Love at a time of violence
British historians Eric Hobsbawm and Terrence Ranger famously invented the term "invention of a tradition," by which they meant certain traditions in British society, especially British monarchy, that were not there in the pas t -- hence, not traditions in the real sense but were invented only in the nineteenth and twentieth centuries. This means that traditions can often be created by modern minds.
In Bangladesh, Valentine's Day, which has morphed into so-called "Love Day" or "World Love Day," is a very good example. This day was invented by Mr. Shafik Rehman, a returnee journalist from the United Kingdom who started a popular magazine, Jai Jai Din in 1984 and used his fame and popularity to bring Valentines Day to Bangladesh, which he called "Love Day" or Bhalobashadibosh. What was perhaps a harmless gimmick in a popular magazine eventually became an occasion, a day of celebration not only among love-birds but also as a serious subject of talk shows and special programmes on television and features in the print media.
Valentine's Day has its historic origin in Christian theology, and the name is derived from Saint Valentine, a martyred saint from ancient Rome. In modern times, Valentine's Day in the west has also been a day of celebration of love and exchanges of gifts promoted to a large part by the greeting card companies.
In less than three decades, this day has become an invented tradition in Bangladesh. I do not begrudge the youngsters and others who find in this day an occasion to strike up a relationship or renew a precarious relationship using the day as an excuse. Nor do I envy the flower shops that do brisk business on a day like this. In fact, Hallmark and other card businesses had a role in institutionalising various days of the calendar, such as Father's Day, Mother's Day and Valentine's Day as special occasions. Commerce is a potent factor in nurturing and, sometimes inventing, cultural traditions.
This Valentine's Day, my mind veers off not so much to love but to violence that afflicts Bangladesh. Violence was not introduced by any journalist or politician; it is an integral part of Bangladesh society. We take notice of it only when something as dramatic as the twin-murder of a journalist couple takes place. Why is so much violence in a society which is proud of its tradition of love, fellow-feelings, sympathy and so many other nice qualities.
A British administrator once said of Bengalis that they are individually cowards but collectively cruel. The cruelty was best expressed in the mob beating of six college students to death in the summer of 2011 and in the dastardly attack on the hapless families and unarmed officers during the BDR uprising in 2009. The cruelty was also present in the murder of the young journalist couple. We still have to wait for the investigations to be over to know what the motives of the murderers were.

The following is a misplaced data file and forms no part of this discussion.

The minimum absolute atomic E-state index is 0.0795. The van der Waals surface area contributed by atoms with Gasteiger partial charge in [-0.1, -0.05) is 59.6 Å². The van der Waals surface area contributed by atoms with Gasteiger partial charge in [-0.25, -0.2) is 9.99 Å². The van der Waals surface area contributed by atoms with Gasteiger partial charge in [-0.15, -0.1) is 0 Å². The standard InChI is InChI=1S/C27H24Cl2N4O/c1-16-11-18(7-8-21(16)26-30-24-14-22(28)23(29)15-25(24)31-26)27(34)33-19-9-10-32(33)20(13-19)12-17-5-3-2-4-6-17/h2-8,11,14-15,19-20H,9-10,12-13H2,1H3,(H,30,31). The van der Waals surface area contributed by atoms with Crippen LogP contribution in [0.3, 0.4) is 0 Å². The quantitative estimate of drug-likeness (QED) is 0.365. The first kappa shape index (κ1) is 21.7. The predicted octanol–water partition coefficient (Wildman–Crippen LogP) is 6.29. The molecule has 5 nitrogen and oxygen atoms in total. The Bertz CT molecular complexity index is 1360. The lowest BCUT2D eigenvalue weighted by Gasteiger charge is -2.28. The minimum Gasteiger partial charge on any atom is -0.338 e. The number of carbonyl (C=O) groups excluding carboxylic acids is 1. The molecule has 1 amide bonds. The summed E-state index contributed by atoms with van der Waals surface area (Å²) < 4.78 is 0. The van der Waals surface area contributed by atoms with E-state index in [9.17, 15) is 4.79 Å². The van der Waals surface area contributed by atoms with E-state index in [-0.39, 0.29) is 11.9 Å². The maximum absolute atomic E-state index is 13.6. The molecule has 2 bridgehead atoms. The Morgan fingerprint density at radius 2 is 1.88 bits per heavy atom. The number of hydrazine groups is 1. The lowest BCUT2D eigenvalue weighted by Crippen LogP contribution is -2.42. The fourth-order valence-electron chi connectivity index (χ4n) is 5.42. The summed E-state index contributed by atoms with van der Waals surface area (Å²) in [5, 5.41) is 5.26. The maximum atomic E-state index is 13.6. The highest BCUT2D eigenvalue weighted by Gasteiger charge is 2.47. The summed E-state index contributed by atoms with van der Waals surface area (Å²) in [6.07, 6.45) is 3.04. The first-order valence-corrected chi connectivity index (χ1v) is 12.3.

What Bangladeshis need now is to be calm and not be swayed by emotions and politics. Some politicians showed up immediately after the news broke to take political mileage of this tragedy. In making irresponsible remarks, they forgot that even in the world's most peaceful countries (Norway and Singapore) crimes such as murders do take place. Sure, Bangladesh is no Norway or Singapore and crimes are familiar events in the day-to-day life of Bangladesh. If politicians are blamed for poor governance, then all the past and present rulers must share the responsibility equally. Yes, improvement in the law order situation will help but I am not too sure that a culture of brutality and violence will disappear only with better policing.
Here we need some introspection. Are Bangladeshis really a violent people?
World Bank data show that Bangladesh is not any more violent than India or Pakistan.
International homicides per 1000,000 people (2000- 2009)
Source: World Development Report, 2011 pp. 336 -337.
In the above table Pakistan's and Sri Lanka's high numbers can be explained by civil-war like conditions that obtain in Pakistan today and Sri Lana earlier. Thailand's number seems to contradict the image of the land of smiles. I say that with due respect to the Thai people who are gentle and polite. So are Bangladeshis. Known as a nation of poets and lovers, Bangalees are gentle folks. Their hospitality is legendary, yet the other side of this docile, romantic image is cruel and unforgiving.
This Valentine's Day, spare a thought for the young journalist couple who will not exchange gifts again, nor will they be around to report. Life, for the rest of us, will go on lovingly and violently.